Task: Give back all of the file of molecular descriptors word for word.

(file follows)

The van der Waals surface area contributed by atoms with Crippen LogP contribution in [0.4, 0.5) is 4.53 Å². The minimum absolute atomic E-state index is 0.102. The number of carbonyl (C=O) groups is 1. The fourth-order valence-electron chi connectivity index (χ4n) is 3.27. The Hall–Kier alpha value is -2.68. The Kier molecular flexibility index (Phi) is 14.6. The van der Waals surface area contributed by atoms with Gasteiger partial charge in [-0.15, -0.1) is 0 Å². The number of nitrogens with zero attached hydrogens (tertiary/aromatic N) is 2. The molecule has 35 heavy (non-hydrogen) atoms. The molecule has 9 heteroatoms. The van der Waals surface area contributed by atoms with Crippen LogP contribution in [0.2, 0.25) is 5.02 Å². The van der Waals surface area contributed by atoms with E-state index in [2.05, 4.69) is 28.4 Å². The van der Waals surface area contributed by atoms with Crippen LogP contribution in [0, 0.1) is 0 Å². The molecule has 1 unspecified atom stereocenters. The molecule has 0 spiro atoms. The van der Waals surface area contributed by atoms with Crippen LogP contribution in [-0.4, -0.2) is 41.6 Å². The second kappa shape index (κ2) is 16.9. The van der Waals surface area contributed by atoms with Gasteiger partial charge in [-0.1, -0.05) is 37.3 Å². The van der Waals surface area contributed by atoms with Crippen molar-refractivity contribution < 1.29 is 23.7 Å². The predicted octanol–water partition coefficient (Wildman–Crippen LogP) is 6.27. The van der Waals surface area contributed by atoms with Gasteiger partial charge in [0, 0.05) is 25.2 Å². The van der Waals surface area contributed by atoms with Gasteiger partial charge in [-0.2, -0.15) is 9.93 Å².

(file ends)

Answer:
The van der Waals surface area contributed by atoms with Crippen LogP contribution in [0.4, 0.5) is 4.53 Å². The minimum absolute atomic E-state index is 0.102. The number of carbonyl (C=O) groups is 1. The fourth-order valence-electron chi connectivity index (χ4n) is 3.27. The Hall–Kier alpha value is -2.68. The Kier molecular flexibility index (Phi) is 14.6. The van der Waals surface area contributed by atoms with Gasteiger partial charge in [-0.15, -0.1) is 0 Å². The number of nitrogens with zero attached hydrogens (tertiary/aromatic N) is 2. The molecule has 35 heavy (non-hydrogen) atoms. The molecule has 9 heteroatoms. The van der Waals surface area contributed by atoms with Crippen LogP contribution in [0.2, 0.25) is 5.02 Å². The van der Waals surface area contributed by atoms with E-state index in [2.05, 4.69) is 28.4 Å². The van der Waals surface area contributed by atoms with Crippen LogP contribution in [0, 0.1) is 0 Å². The molecule has 1 unspecified atom stereocenters. The molecule has 0 spiro atoms. The van der Waals surface area contributed by atoms with Crippen LogP contribution in [-0.4, -0.2) is 41.6 Å². The second kappa shape index (κ2) is 16.9. The van der Waals surface area contributed by atoms with Gasteiger partial charge in [-0.1, -0.05) is 37.3 Å². The van der Waals surface area contributed by atoms with Crippen molar-refractivity contribution < 1.29 is 23.7 Å². The predicted octanol–water partition coefficient (Wildman–Crippen LogP) is 6.27. The van der Waals surface area contributed by atoms with Gasteiger partial charge in [0, 0.05) is 25.2 Å². The van der Waals surface area contributed by atoms with Gasteiger partial charge in [-0.2, -0.15) is 9.93 Å².